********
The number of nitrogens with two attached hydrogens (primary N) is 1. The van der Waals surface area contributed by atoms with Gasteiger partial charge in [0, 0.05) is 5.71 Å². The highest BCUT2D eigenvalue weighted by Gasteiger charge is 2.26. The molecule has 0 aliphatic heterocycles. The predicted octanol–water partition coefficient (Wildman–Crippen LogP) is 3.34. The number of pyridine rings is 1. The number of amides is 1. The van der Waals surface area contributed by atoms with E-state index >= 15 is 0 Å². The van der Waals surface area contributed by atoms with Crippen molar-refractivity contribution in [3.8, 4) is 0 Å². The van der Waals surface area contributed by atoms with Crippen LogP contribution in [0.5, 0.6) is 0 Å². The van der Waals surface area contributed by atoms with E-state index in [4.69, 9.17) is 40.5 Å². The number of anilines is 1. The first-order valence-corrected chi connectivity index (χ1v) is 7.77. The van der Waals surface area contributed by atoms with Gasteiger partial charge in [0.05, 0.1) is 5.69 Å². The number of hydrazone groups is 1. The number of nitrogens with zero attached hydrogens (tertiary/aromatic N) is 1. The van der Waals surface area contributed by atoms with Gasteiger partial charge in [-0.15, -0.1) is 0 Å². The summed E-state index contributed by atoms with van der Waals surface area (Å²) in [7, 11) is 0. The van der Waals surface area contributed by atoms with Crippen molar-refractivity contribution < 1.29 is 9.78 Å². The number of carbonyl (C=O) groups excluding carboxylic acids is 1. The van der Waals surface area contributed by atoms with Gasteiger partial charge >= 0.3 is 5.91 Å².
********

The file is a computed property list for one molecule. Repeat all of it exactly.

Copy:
The number of nitrogens with two attached hydrogens (primary N) is 1. The van der Waals surface area contributed by atoms with Gasteiger partial charge in [0, 0.05) is 5.71 Å². The highest BCUT2D eigenvalue weighted by Gasteiger charge is 2.26. The molecule has 0 aliphatic heterocycles. The predicted octanol–water partition coefficient (Wildman–Crippen LogP) is 3.34. The number of pyridine rings is 1. The number of amides is 1. The van der Waals surface area contributed by atoms with E-state index >= 15 is 0 Å². The van der Waals surface area contributed by atoms with Crippen molar-refractivity contribution in [3.8, 4) is 0 Å². The van der Waals surface area contributed by atoms with Crippen LogP contribution in [0.5, 0.6) is 0 Å². The van der Waals surface area contributed by atoms with E-state index in [4.69, 9.17) is 40.5 Å². The number of anilines is 1. The first-order valence-corrected chi connectivity index (χ1v) is 7.77. The van der Waals surface area contributed by atoms with Gasteiger partial charge in [0.05, 0.1) is 5.69 Å². The number of hydrazone groups is 1. The number of nitrogens with zero attached hydrogens (tertiary/aromatic N) is 1. The van der Waals surface area contributed by atoms with Gasteiger partial charge in [-0.15, -0.1) is 0 Å². The summed E-state index contributed by atoms with van der Waals surface area (Å²) in [7, 11) is 0. The van der Waals surface area contributed by atoms with Crippen molar-refractivity contribution < 1.29 is 9.78 Å². The number of carbonyl (C=O) groups excluding carboxylic acids is 1. The van der Waals surface area contributed by atoms with Gasteiger partial charge >= 0.3 is 5.91 Å².